Raquel has a secret. As the daughter of one of King Noah’s priests, she enjoys a luxurious life and the admiration of powerful men. But her heart belongs to a commoner, a man with no earthly wealth but rich heavenly gifts. When King Noah demands that Raquel join his harem, she flees the only life she has known and marries her secret love. His name is Abinadi.
The couple finds abundant joy in their community of believers and in their firstborn son. But when the Lord calls Abinadi as His prophet, their faith is tested to the outermost limits. Abinadi’s commitment to the Lord requires them both to give their all—even unto death. Yet if Alma, the newest priest in King Noah’s court, chooses to overcome his troubled past and cleave unto the truth, their sacrifice may yield rich fruit.
With vivid detail and poignant emotion, this historical novel pulls readers into a fiery tale of love, courage, and faith that is difficult to put down and impossible to forget.
We read this book for our Provident Ladies Book Club February selection. I have not read H.B. Moore's Out of Jerusalem series, so I had no idea what kind of author she was. I will admit that I was worried about the premise of Abinadi being a young man instead of the older prophet that we usually picture him as. In fact, while chatting a friend stated,
I have to say that all the reviews say the same thing, that it was a good move to make Abinadi a younger character. But that's all they say. Which leads me to believe one of a few things. It is a short novel and doesn't require too much complexity. It is a romance (again) and the main character has to be young in order to, well, do stupid things that guys do in romances, even if he is a prophet. Or, they all copied the other guy's review.
To that friend I would say, Yes it is short, 248 pages, but it made me think about the people involved in the story. The real people. The ones we read about in the scriptures. Parts that I usually just skip over. Like Alma the elder. I honestly never really thought about what kind of man he was while he was a priest in King Noah's court. In my mind he was just kind of there, hanging out until Abinadi's part was over and it was time to read about Alma's conversion. Heather made Alma come alive for me. I enjoyed watching his descent into sloth and degregation just so I could feel the rapture in his change.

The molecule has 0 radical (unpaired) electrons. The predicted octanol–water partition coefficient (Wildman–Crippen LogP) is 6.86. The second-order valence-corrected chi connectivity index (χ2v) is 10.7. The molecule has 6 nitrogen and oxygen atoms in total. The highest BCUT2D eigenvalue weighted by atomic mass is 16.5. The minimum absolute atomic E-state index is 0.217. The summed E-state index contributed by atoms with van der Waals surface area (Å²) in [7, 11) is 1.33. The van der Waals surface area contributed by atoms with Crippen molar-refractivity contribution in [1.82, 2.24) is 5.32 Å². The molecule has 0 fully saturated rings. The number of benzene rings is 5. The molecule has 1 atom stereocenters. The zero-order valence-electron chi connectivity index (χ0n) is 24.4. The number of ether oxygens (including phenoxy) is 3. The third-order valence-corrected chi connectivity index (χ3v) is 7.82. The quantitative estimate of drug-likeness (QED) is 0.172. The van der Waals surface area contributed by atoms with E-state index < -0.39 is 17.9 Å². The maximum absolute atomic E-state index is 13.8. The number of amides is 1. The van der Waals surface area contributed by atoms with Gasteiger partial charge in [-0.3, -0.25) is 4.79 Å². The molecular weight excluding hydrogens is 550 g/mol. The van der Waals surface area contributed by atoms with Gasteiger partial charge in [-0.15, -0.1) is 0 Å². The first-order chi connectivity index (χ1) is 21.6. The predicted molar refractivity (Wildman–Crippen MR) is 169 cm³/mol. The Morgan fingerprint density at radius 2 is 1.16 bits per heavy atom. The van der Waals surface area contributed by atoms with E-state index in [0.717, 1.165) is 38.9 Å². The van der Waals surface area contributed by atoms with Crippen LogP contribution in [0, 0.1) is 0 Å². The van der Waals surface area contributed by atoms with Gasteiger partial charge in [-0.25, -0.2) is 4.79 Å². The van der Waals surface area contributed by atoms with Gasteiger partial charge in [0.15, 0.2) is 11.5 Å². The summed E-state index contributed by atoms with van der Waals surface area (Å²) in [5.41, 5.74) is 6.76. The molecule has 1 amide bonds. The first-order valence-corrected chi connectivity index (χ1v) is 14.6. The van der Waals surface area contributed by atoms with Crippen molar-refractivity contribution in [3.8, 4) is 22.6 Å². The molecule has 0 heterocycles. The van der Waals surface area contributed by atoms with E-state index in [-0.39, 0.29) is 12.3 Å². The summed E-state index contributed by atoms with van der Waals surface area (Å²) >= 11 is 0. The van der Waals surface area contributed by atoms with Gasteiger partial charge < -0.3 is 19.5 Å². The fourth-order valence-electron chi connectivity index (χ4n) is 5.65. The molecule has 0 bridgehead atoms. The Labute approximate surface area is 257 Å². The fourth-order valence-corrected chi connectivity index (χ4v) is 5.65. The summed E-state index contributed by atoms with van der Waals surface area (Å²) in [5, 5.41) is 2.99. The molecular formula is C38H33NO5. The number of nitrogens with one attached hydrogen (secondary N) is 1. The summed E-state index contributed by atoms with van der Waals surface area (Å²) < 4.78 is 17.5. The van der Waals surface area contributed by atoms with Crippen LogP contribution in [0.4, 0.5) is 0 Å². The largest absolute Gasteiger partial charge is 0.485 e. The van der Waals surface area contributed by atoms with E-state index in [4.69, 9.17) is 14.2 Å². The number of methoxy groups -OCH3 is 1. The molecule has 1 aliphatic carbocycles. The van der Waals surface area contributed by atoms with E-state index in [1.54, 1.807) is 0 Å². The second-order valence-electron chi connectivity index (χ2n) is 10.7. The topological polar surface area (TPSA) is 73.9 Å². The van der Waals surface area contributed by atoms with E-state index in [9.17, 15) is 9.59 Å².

And King Noah. Wicked does not begin to cover it. Again, I had never put much thought into what exactly was covered by that word "wicked". Oh, he is truly a wicked man. But not as wicked as Amulon, whom I usually just sort of skip over thinking about when reading the Book of Mormon. You want a wicked man? Amulon is your guy. I will be paying a lot more attention to him when I reach those chapters in a couple weeks.
As for making Abinadi younger? I think it was a good move. Heather tell us in the Preface of the book and she told us again at the book club meeting that she did research and could find no indications of how old Abinadi was. According to Robert J. Matthews in an April 1992 Ensign article, "We know nothing of Abinadi's early life. We find nothing in the record to indicate whether he was old or young, large or small. What we do find... is a man of courage with an agile mind, a profound knowledge of the gospel, and a strong personality."
In the preface, Heather also tells us that she made him young so that his death would be one of a man that had a lot left to live for. A wife, a child, a home, a dream. Not the death of a man that had lived a good life full of happiness and contentment, but the death of a man just beginning to find those things. A death of a man that could have chosen to go home to his wife and child, but instead choose to follow the call of God.
As for Abinadi being young so that he could do the stupid things that guys do in romances? Not really. Yes, his being young helped that there could be a romance, but it is not stupid and sappy. And I never felt the urge to throw the book across the room or gouge my eyes out during the romance scenes. It is too bad that not all husbands and wives love each other as much as Abinadi and Raquel in the short time they had together.